In recent days, antibiotic producing fluorescent pseudomonads (FPs) has been used as a bioorganic tool for the control of sheath blight disease of rice. Combined application of antagonistic microorganism showed that significant bio control activity and enhances plant growth by induced systemic resistance (ISR). The present study, we carryout morphological, physiological and biochemical analysis and then identified, the selected isolate VSMKU2 is Pseudomonas sp. Maximum level of phenylalanine ammonia lyase (PAL) was quantified in the treatment of Pseudomonas sp VSMKU2 + R. solani on the 7th day (97.50 nmol trans-cinnamic acid/min/g). Similarly, the cell free culture filtrate of VSMKU2 challenged with R. solani demonstrated lower level of PAL activity on 7th day (91.76 nmol trans-cinnamic acid/min/g) compared to control. Peroxidase (PO) and polyphenoloxidase (PPO) gave higher activity in Pseudomonas sp VSMKU2 challenged with R. solani on 7th day (0.94 and 0.95 unit/min/g of proteinrespectively) but 14th and 21st day after challenged inoculation of R. solani had been reduced (0.92, 0.75 and 0.82, 0.65 unit/min/g of protein) compared to control. The total phenol content activity was significantly increased with Pseudomonas sp VSMKU2 (148.27 µg catechol/mg/g of protein) and cell free culture filtrate of VSMKU2 (137 µg catechol/mg/g of protein) treated in rice seedlings on 7th day after challenged inoculation of R. solani compared to control. The results obtained in the current study imply to Pseudomonas sp VSMKU2 was able to rise defence response, thereby contribute resistance to sheath blight disease.
Pseudomonas sp VSMKU2, R. solani, Rice seedlings, defence related enzymes.
Sheath blight of rice (ShB) is a critical diseases caused by Rhizoctonia solani. Rice yield was condensed up to 69% in tropical Asian countries like India and China1. For management of ShB of rice using chemical fungicides cause severe threat to the environment and public health. Earlier days, chemical fungicides are used for control of soil borne fungal pathogens, but these chemical fungicides persist in the agriculture ecosystem and cause toxicity to beneficial microbes and develop resistance to the plant pathogens2. Hence, we need to find out alternative approach for control of plant disease through bio control methods without causing any environmental problems and health hazards3. In recent days, biological control is one of the best choices and extensively documented as both safe and consistent clarification for sustainable agriculture. Bio control method is ecofriendly approach to minimize the risk of possible resistance under selection pressure4. Recent findings reported many microorganism considered as potential biocontrol agents such as Pseudomonas aeruginosa MML2212, Burkholderia, Ceratobasidium, Bacillus pumilus MTCC7615 and Streptomyces aurantiogriseus VSMGT10143,5-8. Among different beneficial microbial population, fluorescent pseudomonads have drawn much attention worldwide, since, it has plant growth promotion efficiency and major biocontrol potential for fungal pathogens. Moreover it does not cause any environmental problems and health hazards9. Fluorescent pseudomonads (FPs) are reported to be a major associated bacteria10. FPs demonstrates has the ability to produce IAA, ACC deaminase, siderophore, hydrogen cyanide and lytic enzymes. Previous report showed that FPs strains facilitate to raise seed germination, plant growth and yield 11.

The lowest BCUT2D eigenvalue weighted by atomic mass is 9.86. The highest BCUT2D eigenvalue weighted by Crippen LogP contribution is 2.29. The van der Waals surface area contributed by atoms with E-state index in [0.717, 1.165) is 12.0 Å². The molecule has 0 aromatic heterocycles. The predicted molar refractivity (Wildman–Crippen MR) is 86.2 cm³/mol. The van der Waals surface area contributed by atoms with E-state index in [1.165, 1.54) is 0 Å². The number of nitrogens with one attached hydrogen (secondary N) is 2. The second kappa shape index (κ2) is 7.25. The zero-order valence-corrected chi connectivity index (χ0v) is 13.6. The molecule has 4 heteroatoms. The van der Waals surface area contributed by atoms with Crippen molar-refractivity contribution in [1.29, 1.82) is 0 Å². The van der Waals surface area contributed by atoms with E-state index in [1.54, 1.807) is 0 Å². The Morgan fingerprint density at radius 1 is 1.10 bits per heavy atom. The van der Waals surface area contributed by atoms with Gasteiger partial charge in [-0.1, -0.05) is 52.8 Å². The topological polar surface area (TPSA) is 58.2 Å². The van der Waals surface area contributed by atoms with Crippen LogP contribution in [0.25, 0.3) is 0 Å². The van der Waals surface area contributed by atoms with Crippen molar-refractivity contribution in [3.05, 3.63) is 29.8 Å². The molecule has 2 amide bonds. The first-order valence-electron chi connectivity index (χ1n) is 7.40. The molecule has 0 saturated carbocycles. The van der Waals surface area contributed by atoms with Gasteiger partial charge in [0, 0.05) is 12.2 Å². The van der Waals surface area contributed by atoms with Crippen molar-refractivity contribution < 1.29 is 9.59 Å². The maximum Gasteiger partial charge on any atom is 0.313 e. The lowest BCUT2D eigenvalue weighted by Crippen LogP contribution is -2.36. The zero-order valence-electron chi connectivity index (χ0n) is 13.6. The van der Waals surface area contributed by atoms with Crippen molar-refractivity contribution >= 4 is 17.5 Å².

Pseudomonas spp are activates systemically in the plant system through induced systemic resistance (ISR). Recent report demonstrated that, plant growth promoting rhizobacteria (PGPR) activating defence genes encoding chitinase, POX, PPO and PAL in plants12. P. fluorescens is providing plant growth promotion against plant diseases such as sheath blight, sheath rot, blast of rice, bacterial blight of cotton, ground nut, Pythium disease of tomato and hot pepper13-16. The ISR induced by Pseudomonas sp was established in bean, carnation, rice, cucumber and raddish13,17-20.
Previous reports showed, the seed treatment with soil application of P. fluorescens DABBV4 enhanced seed germination and vigour index. Further, wilt disease was considerably reduced by P. fluorescens treated seeds challenge with R. solanacearum21. The objectives of the current study deal with the identification of selected isolate VSMKU2. To carry out green house experiment for sheath blight of rice with treatment of VSMKU2 and their cell free culture filtrate against R. solani. After 1-3 weeks of R. solani inoculation, we examine PAL, PO, PPO activity and total phenol content.
Antagonistic and Pathogenic culture collection and maintenance
The culture collection and maintenance of selected antagonistic isolate VSMKU2 and pathogen R. solani were obtained from our lab culture collection in the Department of Microbial Technology, School of Biological Sciences, Madurai Kamaraj University, which was isolated from rice rhizosphere. Sheath blight disease causing R. solani was used in this study. The selected antagonistic isolate VSMKU2 and R. solani were kept at 4°C in King’s B and Potato Dextrose Agar (PDA) for regular research work. For long time storage, the isolate VSMKU2 was stored in 40% glycerol at – 80°C.
Morphology and Biochemical analysis
The selected isolate VSMKU2 was identi ed by colony morphology, cells shape, including gram staining and pigmentation. The pyocyanin pigment was observed on King’s B medium. Isolate VSMKU2 was observed as rod shape under light microscope by staining with Grams reaction. Biochemical analysis was performed by Bergey’s Manual of Determinative Bacteriology22.
Green house experiment